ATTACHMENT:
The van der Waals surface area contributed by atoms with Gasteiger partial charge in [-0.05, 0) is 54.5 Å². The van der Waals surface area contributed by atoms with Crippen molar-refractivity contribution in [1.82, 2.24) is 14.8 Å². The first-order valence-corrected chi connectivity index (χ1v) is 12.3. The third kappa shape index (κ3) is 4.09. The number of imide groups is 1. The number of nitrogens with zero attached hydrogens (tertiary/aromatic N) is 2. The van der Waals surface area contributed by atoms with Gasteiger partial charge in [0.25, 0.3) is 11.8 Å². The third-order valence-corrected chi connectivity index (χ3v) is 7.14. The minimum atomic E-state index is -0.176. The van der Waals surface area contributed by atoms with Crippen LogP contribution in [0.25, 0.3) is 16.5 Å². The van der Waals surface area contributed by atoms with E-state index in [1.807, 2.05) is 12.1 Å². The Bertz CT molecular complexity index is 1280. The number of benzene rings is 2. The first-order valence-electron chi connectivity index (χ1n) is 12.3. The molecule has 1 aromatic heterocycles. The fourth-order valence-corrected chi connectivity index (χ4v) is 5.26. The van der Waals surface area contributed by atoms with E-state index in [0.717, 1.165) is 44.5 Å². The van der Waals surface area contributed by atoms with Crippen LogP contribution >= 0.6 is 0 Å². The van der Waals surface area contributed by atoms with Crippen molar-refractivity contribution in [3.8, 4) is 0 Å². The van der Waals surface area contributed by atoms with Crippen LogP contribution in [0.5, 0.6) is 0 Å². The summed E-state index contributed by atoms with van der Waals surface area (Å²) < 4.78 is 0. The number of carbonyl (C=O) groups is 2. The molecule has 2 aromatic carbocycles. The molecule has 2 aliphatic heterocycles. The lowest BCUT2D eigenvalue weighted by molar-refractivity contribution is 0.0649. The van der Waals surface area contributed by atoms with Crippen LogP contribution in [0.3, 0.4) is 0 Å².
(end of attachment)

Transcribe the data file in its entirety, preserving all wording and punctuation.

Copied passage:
The van der Waals surface area contributed by atoms with Gasteiger partial charge in [-0.05, 0) is 54.5 Å². The van der Waals surface area contributed by atoms with Crippen molar-refractivity contribution in [1.82, 2.24) is 14.8 Å². The first-order valence-corrected chi connectivity index (χ1v) is 12.3. The third kappa shape index (κ3) is 4.09. The number of imide groups is 1. The number of nitrogens with zero attached hydrogens (tertiary/aromatic N) is 2. The van der Waals surface area contributed by atoms with Gasteiger partial charge in [0.25, 0.3) is 11.8 Å². The third-order valence-corrected chi connectivity index (χ3v) is 7.14. The minimum atomic E-state index is -0.176. The van der Waals surface area contributed by atoms with Crippen LogP contribution in [0.25, 0.3) is 16.5 Å². The van der Waals surface area contributed by atoms with E-state index in [1.807, 2.05) is 12.1 Å². The Bertz CT molecular complexity index is 1280. The number of benzene rings is 2. The first-order valence-electron chi connectivity index (χ1n) is 12.3. The molecule has 1 aromatic heterocycles. The fourth-order valence-corrected chi connectivity index (χ4v) is 5.26. The van der Waals surface area contributed by atoms with E-state index in [0.717, 1.165) is 44.5 Å². The van der Waals surface area contributed by atoms with Crippen LogP contribution >= 0.6 is 0 Å². The van der Waals surface area contributed by atoms with Crippen molar-refractivity contribution in [3.8, 4) is 0 Å². The van der Waals surface area contributed by atoms with Crippen LogP contribution in [0.5, 0.6) is 0 Å². The summed E-state index contributed by atoms with van der Waals surface area (Å²) < 4.78 is 0. The number of carbonyl (C=O) groups is 2. The molecule has 2 aromatic carbocycles. The molecule has 2 aliphatic heterocycles. The lowest BCUT2D eigenvalue weighted by molar-refractivity contribution is 0.0649. The van der Waals surface area contributed by atoms with Crippen LogP contribution in [0.3, 0.4) is 0 Å².